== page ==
Standaridized variation sequences for the Desert alphabet?
Martin J. Dürst
duerst at it.aoyama.ac.jp
Tue Mar 28 06:26:38 CDT 2017
I agree with Alstair.
The list of font technology options was mostly to show that there are
already a lot of options (some might even say too many), so font
technology doesn't really limit our choices.
On 2017/03/27 23:04, Alastair Houghton wrote:
> On 27 Mar 2017, at 10:14, Julian Bradfield <jcb+unicode at inf.ed.ac.uk> wrote:
>> I contend, therefore, that no decision about Unicode should take into
>> account any ephemeral considerations such as this year's electronic
>> font technology, and that therefore it's not even useful to mention
> I’d disagree with that, for two reasons:
> 1. Unicode has to be usable *today*; it’s no good designing for some kind of hyper-intelligent AI-based font technology a thousand years hence, because we don’t have that now. If it isn’t usable today for any given purpose, people won’t use it for that, and will adopt alternative solutions (like using images to represent text).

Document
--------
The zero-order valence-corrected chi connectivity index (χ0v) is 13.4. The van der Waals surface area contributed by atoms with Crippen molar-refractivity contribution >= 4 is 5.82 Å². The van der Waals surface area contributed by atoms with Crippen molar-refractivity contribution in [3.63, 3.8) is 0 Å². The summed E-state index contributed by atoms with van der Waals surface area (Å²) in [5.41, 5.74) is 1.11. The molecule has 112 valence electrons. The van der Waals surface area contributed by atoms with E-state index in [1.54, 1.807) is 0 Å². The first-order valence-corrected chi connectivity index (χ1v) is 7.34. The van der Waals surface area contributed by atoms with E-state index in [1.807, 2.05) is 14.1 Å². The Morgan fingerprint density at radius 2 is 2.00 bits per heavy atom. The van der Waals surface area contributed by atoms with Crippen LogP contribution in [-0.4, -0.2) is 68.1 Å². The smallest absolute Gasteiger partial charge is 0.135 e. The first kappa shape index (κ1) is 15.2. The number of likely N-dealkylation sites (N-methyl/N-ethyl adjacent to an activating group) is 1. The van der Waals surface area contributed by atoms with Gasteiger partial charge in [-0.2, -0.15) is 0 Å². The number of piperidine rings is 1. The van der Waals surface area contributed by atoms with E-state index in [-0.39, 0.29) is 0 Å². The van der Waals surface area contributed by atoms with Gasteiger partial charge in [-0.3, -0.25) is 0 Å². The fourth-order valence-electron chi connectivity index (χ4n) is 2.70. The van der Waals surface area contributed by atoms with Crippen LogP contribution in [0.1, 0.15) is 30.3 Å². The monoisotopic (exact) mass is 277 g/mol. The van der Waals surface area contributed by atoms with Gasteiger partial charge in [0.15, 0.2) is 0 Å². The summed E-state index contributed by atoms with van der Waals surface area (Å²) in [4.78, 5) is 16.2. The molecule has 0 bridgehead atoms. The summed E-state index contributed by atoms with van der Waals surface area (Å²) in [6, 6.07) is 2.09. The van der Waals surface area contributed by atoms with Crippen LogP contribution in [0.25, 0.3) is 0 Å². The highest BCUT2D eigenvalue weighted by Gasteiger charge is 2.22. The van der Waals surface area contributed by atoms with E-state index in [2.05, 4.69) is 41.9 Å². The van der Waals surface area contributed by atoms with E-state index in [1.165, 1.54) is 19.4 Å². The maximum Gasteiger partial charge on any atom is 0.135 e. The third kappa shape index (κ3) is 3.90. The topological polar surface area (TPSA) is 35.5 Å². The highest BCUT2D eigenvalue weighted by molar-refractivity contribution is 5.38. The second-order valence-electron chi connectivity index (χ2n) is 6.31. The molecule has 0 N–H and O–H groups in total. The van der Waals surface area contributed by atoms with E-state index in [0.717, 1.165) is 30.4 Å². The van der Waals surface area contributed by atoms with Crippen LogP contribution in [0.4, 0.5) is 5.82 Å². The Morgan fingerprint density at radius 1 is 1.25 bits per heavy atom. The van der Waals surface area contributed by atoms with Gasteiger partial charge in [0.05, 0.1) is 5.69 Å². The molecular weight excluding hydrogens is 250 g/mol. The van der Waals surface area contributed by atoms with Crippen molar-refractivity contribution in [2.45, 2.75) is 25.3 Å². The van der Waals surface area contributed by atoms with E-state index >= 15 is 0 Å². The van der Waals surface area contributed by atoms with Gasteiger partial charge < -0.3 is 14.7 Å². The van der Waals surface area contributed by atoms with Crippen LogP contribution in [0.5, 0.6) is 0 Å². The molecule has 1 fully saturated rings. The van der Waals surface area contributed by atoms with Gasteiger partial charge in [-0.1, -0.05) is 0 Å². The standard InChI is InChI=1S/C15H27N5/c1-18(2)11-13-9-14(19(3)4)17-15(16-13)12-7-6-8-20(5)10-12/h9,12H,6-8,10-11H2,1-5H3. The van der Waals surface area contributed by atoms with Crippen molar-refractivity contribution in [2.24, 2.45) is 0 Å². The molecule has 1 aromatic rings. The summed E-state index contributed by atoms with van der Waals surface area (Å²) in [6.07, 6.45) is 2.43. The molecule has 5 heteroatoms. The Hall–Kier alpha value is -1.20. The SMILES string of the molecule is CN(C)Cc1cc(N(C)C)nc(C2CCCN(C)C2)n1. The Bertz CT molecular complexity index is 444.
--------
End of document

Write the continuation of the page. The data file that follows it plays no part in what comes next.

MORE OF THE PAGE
> 2. “This year’s electronic font technology” is actually quite powerful, and is unlikely to be supplanted by something *less* powerful in future. There is an argument about exactly how widespread support for it is (for instance, simple text editors are clearly lacking in support for stylistic alternates, except possibly on the Mac where there’s built-in support in the standard text edit control), but again I think it’s reasonable to expect support to grow over time, rather than being removed.
> I don’t think it’s unreasonable, then, to point out that mechanisms like stylistic or contextual alternates exist, or indeed for that knowledge to affect a decision about whether or not a character should be encoded, *bearing in mind* the likely direction of travel of font and text rendering support in widely available operating systems.
> All that said, I’d definitely defer to others on the subject of whether or not Unicode needs the Deseret characters being discussed here. That’s very much not my field.
> Kind regards,
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